£500m spin-off predicted for Derry's year as city of culture
An economic spin-off of up to £500 million (€610 million) has been predicted for Derry’s year as the UK city of culture in 2013.
Derry City Council chief executive Sharon O’Connor said the estimate was based on expected visitor numbers, job creation and a more positive image for the city, which could lead to longer-term investment.
More than one million visitors are expected to visit Northern Ireland’s second city during the inaugural UK city-of-culture tenure and £100 million has been pumped into projects since the title was won.
Derry was recently nominated by the Lonely Planet travel guide as one of 10 cities to visit in 2013.
Although events are scheduled to take place from next week, the official opening concert takes place on January 20th at the purpose-built pavilion at Ebrington, a former British army barracks. Entitled “Sons and Daughters”, the free concert will feature many of Derry’s most successful entertainers, including Phil Coulter, the Undertones and Dana, as well as Paul Brady, who is from Strabane.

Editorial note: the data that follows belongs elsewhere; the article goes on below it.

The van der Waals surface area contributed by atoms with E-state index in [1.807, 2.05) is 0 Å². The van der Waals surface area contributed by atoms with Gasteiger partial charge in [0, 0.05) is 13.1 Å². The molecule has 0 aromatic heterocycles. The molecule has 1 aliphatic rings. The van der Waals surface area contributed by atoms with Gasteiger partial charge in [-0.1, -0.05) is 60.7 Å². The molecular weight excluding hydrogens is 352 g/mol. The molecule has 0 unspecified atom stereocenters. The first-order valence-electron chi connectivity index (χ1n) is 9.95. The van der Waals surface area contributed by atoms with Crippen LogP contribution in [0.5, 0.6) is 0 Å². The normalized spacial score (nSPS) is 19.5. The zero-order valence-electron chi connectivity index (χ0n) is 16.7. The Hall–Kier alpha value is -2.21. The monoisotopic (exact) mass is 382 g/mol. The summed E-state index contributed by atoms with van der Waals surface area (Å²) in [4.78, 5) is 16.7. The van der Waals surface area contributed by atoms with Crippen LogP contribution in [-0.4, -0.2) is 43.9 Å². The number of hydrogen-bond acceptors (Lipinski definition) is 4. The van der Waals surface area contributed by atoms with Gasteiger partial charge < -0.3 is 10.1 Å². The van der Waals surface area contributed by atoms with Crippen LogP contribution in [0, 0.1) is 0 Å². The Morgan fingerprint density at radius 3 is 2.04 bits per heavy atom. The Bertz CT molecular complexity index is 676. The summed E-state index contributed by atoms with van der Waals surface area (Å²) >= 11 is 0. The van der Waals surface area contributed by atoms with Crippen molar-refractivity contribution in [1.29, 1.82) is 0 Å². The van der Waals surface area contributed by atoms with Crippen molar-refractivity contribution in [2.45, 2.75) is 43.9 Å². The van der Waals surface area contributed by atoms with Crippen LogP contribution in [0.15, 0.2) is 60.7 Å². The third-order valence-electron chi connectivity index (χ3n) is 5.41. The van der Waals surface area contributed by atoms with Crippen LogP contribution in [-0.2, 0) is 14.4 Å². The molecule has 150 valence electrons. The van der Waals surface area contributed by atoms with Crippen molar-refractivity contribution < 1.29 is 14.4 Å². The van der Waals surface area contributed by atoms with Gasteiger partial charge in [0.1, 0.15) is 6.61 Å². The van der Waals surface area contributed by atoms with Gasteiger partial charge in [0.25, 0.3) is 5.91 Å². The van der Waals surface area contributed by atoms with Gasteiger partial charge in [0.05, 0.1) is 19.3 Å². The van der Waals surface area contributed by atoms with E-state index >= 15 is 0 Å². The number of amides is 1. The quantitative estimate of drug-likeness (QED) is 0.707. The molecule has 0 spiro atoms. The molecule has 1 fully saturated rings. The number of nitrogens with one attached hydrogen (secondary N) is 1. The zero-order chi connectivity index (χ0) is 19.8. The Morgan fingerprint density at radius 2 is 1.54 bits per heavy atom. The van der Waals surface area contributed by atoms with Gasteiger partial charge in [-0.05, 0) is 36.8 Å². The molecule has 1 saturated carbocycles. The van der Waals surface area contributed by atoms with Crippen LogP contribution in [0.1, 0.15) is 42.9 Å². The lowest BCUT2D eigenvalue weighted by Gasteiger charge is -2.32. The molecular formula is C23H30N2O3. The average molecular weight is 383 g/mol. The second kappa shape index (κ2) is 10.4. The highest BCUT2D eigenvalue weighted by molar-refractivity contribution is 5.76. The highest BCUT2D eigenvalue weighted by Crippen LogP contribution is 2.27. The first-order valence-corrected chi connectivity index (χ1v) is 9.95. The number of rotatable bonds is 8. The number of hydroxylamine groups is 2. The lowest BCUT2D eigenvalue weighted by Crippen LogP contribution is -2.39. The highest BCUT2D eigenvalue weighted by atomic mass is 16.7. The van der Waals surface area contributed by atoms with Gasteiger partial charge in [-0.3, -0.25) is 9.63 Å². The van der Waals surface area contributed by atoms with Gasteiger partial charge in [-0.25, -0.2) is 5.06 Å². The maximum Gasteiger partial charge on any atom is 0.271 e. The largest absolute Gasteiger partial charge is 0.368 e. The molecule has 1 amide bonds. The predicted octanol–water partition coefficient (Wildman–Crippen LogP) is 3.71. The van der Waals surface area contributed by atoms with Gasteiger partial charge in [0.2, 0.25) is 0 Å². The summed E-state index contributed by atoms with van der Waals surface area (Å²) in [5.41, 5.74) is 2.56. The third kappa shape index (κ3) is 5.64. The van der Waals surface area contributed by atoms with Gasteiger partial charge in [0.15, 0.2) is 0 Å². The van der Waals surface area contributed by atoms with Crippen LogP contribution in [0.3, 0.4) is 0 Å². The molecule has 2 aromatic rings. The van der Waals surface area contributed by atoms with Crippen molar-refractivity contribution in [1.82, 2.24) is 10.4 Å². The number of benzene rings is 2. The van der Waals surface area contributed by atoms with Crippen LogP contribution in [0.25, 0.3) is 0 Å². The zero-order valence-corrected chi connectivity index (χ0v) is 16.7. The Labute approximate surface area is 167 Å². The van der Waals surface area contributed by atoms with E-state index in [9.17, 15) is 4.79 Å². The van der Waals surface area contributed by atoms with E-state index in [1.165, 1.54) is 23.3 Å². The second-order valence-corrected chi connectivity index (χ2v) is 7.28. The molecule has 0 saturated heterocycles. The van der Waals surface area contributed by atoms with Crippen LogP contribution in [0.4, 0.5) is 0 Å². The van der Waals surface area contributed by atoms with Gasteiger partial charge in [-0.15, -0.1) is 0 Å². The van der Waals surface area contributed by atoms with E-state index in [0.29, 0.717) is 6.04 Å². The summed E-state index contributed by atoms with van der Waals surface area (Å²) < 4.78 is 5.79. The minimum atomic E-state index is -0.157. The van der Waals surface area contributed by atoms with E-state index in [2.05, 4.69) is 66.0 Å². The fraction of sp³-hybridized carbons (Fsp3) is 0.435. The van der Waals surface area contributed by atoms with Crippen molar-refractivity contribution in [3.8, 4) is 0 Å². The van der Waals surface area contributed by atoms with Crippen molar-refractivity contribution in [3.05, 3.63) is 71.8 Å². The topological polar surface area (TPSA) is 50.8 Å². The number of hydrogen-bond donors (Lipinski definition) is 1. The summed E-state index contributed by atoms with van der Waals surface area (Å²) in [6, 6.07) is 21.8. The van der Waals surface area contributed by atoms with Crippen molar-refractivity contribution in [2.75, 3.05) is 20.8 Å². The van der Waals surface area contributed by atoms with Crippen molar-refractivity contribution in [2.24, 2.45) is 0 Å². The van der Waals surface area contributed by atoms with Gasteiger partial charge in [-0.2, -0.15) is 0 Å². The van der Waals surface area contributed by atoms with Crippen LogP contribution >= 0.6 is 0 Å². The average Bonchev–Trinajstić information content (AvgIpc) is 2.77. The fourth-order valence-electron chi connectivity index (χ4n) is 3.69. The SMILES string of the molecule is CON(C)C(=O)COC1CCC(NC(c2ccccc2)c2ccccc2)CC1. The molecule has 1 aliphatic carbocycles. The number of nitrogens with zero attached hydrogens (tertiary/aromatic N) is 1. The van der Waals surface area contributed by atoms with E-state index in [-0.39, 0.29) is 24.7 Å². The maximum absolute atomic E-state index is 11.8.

Other programme highlights include a new production by American playwright Sam Shepard, the return of the Field Day theatre company with three new productions, and the Return of Colmcille river event, designed by Frank Cottrell Boyce, who scripted the London Olympics opening ceremony.
The Derry-Londonderry 2013 team has also attracted high-profile events to the northwest that are expected to yield dividends for the local economy.
The Turner Prize ceremony will take place outside England for the first time. In addition, the All-Ireland Fleadh will move across the Border while the Other Voices festival will move from Dingle for a year.
While £98 million has been predicted in extra wages and profits, Ms O’Connor said the educational and social legacy was “priceless”.
She added: “We are giving our young children an opportunity to see futures for themselves that in other circumstances they might never have been able to imagine.”